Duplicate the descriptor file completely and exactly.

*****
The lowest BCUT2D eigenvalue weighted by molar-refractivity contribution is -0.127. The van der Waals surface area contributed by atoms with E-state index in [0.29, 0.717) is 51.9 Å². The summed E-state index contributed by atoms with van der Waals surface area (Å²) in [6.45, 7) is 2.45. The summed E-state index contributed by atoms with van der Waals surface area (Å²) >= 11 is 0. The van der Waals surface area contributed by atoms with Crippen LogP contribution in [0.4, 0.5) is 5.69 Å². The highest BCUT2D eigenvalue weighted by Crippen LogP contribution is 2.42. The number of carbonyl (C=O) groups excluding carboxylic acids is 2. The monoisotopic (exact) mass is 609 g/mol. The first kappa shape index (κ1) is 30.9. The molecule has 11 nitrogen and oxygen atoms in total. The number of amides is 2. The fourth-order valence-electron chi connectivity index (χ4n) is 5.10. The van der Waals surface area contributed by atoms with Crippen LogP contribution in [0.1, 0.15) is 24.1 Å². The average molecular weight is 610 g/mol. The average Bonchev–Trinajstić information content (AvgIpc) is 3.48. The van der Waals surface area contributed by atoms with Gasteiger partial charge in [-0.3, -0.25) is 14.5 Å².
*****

The lowest BCUT2D eigenvalue weighted by molar-refractivity contribution is -0.127. The van der Waals surface area contributed by atoms with E-state index in [0.29, 0.717) is 51.9 Å². The summed E-state index contributed by atoms with van der Waals surface area (Å²) in [6.45, 7) is 2.45. The summed E-state index contributed by atoms with van der Waals surface area (Å²) >= 11 is 0. The van der Waals surface area contributed by atoms with Crippen LogP contribution in [0.4, 0.5) is 5.69 Å². The highest BCUT2D eigenvalue weighted by Crippen LogP contribution is 2.42. The number of carbonyl (C=O) groups excluding carboxylic acids is 2. The monoisotopic (exact) mass is 609 g/mol. The first kappa shape index (κ1) is 30.9. The molecule has 11 nitrogen and oxygen atoms in total. The number of amides is 2. The fourth-order valence-electron chi connectivity index (χ4n) is 5.10. The van der Waals surface area contributed by atoms with Crippen LogP contribution in [0.1, 0.15) is 24.1 Å². The average molecular weight is 610 g/mol. The average Bonchev–Trinajstić information content (AvgIpc) is 3.48. The van der Waals surface area contributed by atoms with Gasteiger partial charge in [-0.3, -0.25) is 14.5 Å².